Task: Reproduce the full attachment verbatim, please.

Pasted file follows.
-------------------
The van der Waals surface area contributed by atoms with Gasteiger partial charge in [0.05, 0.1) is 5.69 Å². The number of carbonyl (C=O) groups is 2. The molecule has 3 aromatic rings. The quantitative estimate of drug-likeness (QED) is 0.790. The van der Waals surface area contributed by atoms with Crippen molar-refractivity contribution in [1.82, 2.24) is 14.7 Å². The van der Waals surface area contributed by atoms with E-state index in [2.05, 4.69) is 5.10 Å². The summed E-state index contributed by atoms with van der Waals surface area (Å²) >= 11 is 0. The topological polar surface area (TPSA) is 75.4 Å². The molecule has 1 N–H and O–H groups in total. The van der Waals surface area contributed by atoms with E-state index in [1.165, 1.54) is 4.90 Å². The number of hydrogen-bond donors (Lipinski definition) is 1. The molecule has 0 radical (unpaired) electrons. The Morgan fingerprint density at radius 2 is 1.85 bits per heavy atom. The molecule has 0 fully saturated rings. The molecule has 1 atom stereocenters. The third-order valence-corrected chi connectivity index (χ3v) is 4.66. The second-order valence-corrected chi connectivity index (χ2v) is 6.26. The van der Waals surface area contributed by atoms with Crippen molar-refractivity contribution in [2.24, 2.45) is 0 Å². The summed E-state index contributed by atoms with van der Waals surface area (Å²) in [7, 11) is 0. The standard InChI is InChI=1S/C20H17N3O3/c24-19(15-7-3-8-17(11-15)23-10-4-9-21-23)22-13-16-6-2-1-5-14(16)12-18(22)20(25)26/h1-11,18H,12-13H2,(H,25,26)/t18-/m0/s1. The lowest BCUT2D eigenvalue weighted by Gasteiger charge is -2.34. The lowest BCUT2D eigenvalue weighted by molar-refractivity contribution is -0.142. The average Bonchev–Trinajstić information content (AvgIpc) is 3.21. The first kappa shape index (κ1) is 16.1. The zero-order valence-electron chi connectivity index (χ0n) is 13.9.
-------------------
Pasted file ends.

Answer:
The van der Waals surface area contributed by atoms with Gasteiger partial charge in [0.05, 0.1) is 5.69 Å². The number of carbonyl (C=O) groups is 2. The molecule has 3 aromatic rings. The quantitative estimate of drug-likeness (QED) is 0.790. The van der Waals surface area contributed by atoms with Crippen molar-refractivity contribution in [1.82, 2.24) is 14.7 Å². The van der Waals surface area contributed by atoms with E-state index in [2.05, 4.69) is 5.10 Å². The summed E-state index contributed by atoms with van der Waals surface area (Å²) >= 11 is 0. The topological polar surface area (TPSA) is 75.4 Å². The molecule has 1 N–H and O–H groups in total. The van der Waals surface area contributed by atoms with E-state index in [1.165, 1.54) is 4.90 Å². The number of hydrogen-bond donors (Lipinski definition) is 1. The molecule has 0 radical (unpaired) electrons. The Morgan fingerprint density at radius 2 is 1.85 bits per heavy atom. The molecule has 0 fully saturated rings. The molecule has 1 atom stereocenters. The third-order valence-corrected chi connectivity index (χ3v) is 4.66. The second-order valence-corrected chi connectivity index (χ2v) is 6.26. The van der Waals surface area contributed by atoms with Crippen molar-refractivity contribution in [2.24, 2.45) is 0 Å². The summed E-state index contributed by atoms with van der Waals surface area (Å²) in [7, 11) is 0. The standard InChI is InChI=1S/C20H17N3O3/c24-19(15-7-3-8-17(11-15)23-10-4-9-21-23)22-13-16-6-2-1-5-14(16)12-18(22)20(25)26/h1-11,18H,12-13H2,(H,25,26)/t18-/m0/s1. The lowest BCUT2D eigenvalue weighted by Gasteiger charge is -2.34. The lowest BCUT2D eigenvalue weighted by molar-refractivity contribution is -0.142. The average Bonchev–Trinajstić information content (AvgIpc) is 3.21. The first kappa shape index (κ1) is 16.1. The zero-order valence-electron chi connectivity index (χ0n) is 13.9.